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Pedestrians walk towards Tower Bridge in London, U.K., on Monday, Jan. 4, 2021. Britain’s long-awaited trade deal with the European Union still leaves many questions unanswered for the world’s biggest banks, trading venues and money managers as they prepare for a rupture in the region’s financial system. Photographer: Jason Alden/BloombergWith Brexit agreed, currency traders betting on a rally in sterling are seizing on the next big divide between the U.K. and the European Union: vaccine rollouts.
Britain has immunized around five times as many people as a proportion of its population than the European Union, a divergence that helped drive the U.K currency to an eight-month high versus the euro in the past week. It’s one of the reasons why sterling will continue to outperform, according to James Athey, an investment director at Aberdeen Standard Investments in London.
He predicts the pound will rally to 70 pence against the common currency in the next few years, about a 20% advance, and a level last seen before Britain voted to leave the EU in 2016. “Our vaccine rollout is going better than almost everyone else,” Athey said, adding that sterling is currently “very cheap.”
Battered by Brexit and bruised by the deepest recession in Europe, the pound is now making a comeback on optimism the economy will find its footing faster than peers. While the financial pain on the continent has so far been less severe, speculation is that the bloc will be slower to exit crippling lockdowns given the vaccine rollouts there are lagging.
Years of uncertainty over the U.K.’s bid to leave the European Union have weighed on the pound, sending it to the weakest level against the euro in over a decade in March, and the lowest in over three decades against the dollar. Sterling rallied after the terms of its divorce from the bloc were finally agreed late last year.
Data released Friday showed the U.K’s pre-eminent services sector contracted sharply in January as nationwide restrictions imposed last month hurt retailers. And while infection rates in England fell for the first time in a month, the government hasn’t ruled out extending a third lockdown into the summer.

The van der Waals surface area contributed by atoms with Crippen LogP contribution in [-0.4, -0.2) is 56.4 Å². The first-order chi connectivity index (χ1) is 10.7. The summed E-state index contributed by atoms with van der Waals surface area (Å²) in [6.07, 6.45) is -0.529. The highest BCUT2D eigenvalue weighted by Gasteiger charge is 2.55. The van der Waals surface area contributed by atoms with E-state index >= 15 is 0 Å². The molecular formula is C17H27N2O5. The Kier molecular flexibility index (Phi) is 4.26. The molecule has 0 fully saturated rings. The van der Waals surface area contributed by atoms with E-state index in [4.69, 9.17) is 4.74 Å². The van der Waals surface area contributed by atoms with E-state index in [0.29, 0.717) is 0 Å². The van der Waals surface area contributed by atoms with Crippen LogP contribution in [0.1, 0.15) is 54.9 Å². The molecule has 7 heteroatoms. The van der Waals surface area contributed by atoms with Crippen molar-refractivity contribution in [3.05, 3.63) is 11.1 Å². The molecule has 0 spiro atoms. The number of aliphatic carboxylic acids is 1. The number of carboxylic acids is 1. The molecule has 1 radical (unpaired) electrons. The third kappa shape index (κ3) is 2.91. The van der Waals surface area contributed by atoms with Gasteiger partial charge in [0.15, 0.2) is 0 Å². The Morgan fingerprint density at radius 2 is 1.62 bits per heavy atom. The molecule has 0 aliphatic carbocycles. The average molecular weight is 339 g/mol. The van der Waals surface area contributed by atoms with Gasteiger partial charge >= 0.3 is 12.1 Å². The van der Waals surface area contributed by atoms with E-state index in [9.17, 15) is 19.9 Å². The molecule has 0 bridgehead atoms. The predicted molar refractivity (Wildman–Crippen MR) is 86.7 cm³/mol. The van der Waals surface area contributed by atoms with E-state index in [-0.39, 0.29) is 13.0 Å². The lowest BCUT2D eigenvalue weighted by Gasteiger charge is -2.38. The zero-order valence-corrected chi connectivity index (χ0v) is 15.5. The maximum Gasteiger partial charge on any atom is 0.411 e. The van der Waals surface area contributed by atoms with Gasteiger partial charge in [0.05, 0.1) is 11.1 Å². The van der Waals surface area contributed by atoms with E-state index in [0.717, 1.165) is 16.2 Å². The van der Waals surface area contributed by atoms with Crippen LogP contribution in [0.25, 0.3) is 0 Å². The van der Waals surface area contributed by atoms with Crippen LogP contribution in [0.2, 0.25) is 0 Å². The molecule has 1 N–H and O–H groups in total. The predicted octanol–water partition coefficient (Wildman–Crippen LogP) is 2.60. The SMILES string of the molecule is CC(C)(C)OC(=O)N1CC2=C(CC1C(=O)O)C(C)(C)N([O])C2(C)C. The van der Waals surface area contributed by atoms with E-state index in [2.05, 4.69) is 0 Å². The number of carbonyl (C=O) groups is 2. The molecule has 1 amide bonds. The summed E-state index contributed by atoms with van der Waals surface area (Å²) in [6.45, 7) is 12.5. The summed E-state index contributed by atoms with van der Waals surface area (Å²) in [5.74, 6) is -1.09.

Still, Britain has so far innoculated eight out of every 100 people, compared with just over 1.5 in the EU, according to data tracked by Bloomberg, and it’s helping investors look past the headwinds.
“The U.K. has started to impress with the vaccine rollout,” said Jordan Rochester, a foreign-exchange strategist at Nomura International, who sees the pound rallying both against the euro and the dollar. “The ‘under-promise but over deliver’ seems to be credible if they indeed get adults vaccinated by summer.”
A key gauge of market sentiment is also moving in sterling’s favor. Three-month risk reversals show investors are the least positive on the euro relative to the pound since before the first wave of lockdowns in March. In the spot market, the pound was trading around 89 pence per euro.
The Bank of England could also help prop up sterling, according to Russell Silberston, an investment strategist at asset manager Ninety One Plc. Governor Andrew Bailey recently signaled again that while the central bank is reviewing the possibility of using negative interest rates, it hasn’t yet started discussing whether to deploy them.
“The vaccine is a game changer — so those that have been hard hit have a clear path out,” said Silberston, who currently has a neutral stance on the pound. “We want to see if the hope is followed through by actual data.”
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